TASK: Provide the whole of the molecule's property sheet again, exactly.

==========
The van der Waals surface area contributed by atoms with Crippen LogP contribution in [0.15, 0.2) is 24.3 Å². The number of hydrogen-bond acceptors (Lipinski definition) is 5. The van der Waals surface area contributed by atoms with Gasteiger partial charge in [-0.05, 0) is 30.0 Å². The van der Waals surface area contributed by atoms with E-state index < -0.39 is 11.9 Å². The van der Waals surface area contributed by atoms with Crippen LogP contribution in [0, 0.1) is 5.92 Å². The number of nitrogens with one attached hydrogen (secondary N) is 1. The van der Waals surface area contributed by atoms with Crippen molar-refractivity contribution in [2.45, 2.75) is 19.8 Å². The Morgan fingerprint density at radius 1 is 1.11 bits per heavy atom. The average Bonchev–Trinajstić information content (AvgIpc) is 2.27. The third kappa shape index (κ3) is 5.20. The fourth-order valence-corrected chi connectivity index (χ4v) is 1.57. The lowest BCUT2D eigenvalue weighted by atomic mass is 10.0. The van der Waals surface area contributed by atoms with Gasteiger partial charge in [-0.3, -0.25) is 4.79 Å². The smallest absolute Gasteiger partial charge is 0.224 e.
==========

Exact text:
The van der Waals surface area contributed by atoms with Crippen LogP contribution in [0.15, 0.2) is 24.3 Å². The number of hydrogen-bond acceptors (Lipinski definition) is 5. The van der Waals surface area contributed by atoms with Gasteiger partial charge in [-0.05, 0) is 30.0 Å². The van der Waals surface area contributed by atoms with E-state index < -0.39 is 11.9 Å². The van der Waals surface area contributed by atoms with Crippen LogP contribution in [0, 0.1) is 5.92 Å². The number of nitrogens with one attached hydrogen (secondary N) is 1. The van der Waals surface area contributed by atoms with Crippen molar-refractivity contribution in [2.45, 2.75) is 19.8 Å². The Morgan fingerprint density at radius 1 is 1.11 bits per heavy atom. The average Bonchev–Trinajstić information content (AvgIpc) is 2.27. The third kappa shape index (κ3) is 5.20. The fourth-order valence-corrected chi connectivity index (χ4v) is 1.57. The lowest BCUT2D eigenvalue weighted by atomic mass is 10.0. The van der Waals surface area contributed by atoms with Gasteiger partial charge in [-0.3, -0.25) is 4.79 Å². The smallest absolute Gasteiger partial charge is 0.224 e.